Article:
8.1. Transport-Related Issues

   Since this specification utilizes Cross-Origin Resource Sharing
   (CORS) [9], all of the security considerations applicable to CORS are
   also applicable to this specification.

   The use of HTTPS is REQUIRED to ensure that information is not
   modified during transit.  It should be appreciated that in
   environments where a web server is normally available, there exists
   the possibility that a compromised network might have its WebFinger
   resource operating on HTTPS replaced with one operating only over
   HTTP.  As such, clients MUST NOT issue queries over a non-secure
   connection.

   Clients MUST verify that the certificate used on an HTTPS connection
   is valid (as defined in [14]) and accept a response only if the
   certificate is valid.

8.2. User Privacy Considerations

   Service providers and users should be aware that placing information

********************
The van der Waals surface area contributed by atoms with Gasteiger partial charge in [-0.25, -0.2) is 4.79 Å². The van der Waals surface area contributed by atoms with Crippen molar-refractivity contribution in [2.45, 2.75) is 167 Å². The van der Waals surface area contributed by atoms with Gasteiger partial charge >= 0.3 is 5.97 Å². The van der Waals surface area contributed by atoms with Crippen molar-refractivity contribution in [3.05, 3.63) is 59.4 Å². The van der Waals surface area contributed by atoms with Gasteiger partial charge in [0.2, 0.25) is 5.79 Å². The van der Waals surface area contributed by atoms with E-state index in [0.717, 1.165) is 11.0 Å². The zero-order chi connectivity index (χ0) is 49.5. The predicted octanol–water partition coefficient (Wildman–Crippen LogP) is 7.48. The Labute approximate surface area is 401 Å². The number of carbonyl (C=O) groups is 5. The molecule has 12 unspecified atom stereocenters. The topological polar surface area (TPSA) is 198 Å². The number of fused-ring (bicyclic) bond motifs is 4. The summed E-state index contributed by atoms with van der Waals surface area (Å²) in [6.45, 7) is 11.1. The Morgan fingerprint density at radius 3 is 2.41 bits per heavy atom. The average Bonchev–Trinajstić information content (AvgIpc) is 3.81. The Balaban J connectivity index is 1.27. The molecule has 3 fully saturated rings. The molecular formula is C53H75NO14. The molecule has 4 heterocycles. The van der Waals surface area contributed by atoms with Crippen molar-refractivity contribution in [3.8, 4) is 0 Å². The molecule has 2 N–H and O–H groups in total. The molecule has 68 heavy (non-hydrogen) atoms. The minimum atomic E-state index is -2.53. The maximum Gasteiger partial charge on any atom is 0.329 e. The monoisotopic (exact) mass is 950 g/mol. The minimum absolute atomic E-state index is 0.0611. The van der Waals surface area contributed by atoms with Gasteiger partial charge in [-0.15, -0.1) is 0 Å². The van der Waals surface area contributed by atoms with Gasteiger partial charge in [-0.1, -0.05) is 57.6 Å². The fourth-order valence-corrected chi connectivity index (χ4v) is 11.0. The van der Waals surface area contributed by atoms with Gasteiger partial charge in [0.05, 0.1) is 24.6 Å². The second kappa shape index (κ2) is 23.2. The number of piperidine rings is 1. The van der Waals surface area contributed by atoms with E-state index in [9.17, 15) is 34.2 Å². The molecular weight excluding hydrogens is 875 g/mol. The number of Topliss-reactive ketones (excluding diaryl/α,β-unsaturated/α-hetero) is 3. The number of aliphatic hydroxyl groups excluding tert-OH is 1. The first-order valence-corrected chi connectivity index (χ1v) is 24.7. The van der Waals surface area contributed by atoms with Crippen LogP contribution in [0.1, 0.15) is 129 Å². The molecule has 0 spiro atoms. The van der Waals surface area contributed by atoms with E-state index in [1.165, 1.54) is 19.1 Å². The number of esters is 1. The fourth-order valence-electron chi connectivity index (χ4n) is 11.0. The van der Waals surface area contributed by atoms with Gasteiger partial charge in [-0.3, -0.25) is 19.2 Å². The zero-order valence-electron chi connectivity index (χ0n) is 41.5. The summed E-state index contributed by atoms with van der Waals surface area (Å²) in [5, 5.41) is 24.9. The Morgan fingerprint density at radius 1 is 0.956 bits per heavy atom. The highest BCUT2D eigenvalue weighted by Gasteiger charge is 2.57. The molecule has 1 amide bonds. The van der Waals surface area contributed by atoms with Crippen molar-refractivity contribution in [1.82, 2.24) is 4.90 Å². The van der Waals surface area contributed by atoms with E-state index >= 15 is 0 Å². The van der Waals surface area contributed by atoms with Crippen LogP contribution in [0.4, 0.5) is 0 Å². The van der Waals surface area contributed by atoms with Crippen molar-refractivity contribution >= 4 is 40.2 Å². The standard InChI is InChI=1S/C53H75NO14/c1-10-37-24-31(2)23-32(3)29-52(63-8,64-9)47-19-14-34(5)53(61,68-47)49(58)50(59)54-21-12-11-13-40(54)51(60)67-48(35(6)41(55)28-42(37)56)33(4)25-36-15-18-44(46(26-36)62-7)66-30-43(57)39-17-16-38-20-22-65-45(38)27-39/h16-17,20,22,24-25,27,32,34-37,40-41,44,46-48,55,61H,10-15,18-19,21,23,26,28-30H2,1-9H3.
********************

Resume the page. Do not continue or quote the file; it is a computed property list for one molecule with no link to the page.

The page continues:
on the Internet means that any user can access that information and
   WebFinger can be used to make it even easier to discover that
   information.  While WebFinger can be an extremely useful tool for
   discovering one's avatar, blog, or other personal data, users should
   understand the risks, too.  If one does not wish to share certain
   information with the world, do not allow that information to be
   freely accessible on the Internet or discoverable via WebFinger.

   Systems or services that expose personal data via WebFinger MUST
   provide an interface by which users can select which data elements
   are exposed through the WebFinger interface.  For example, social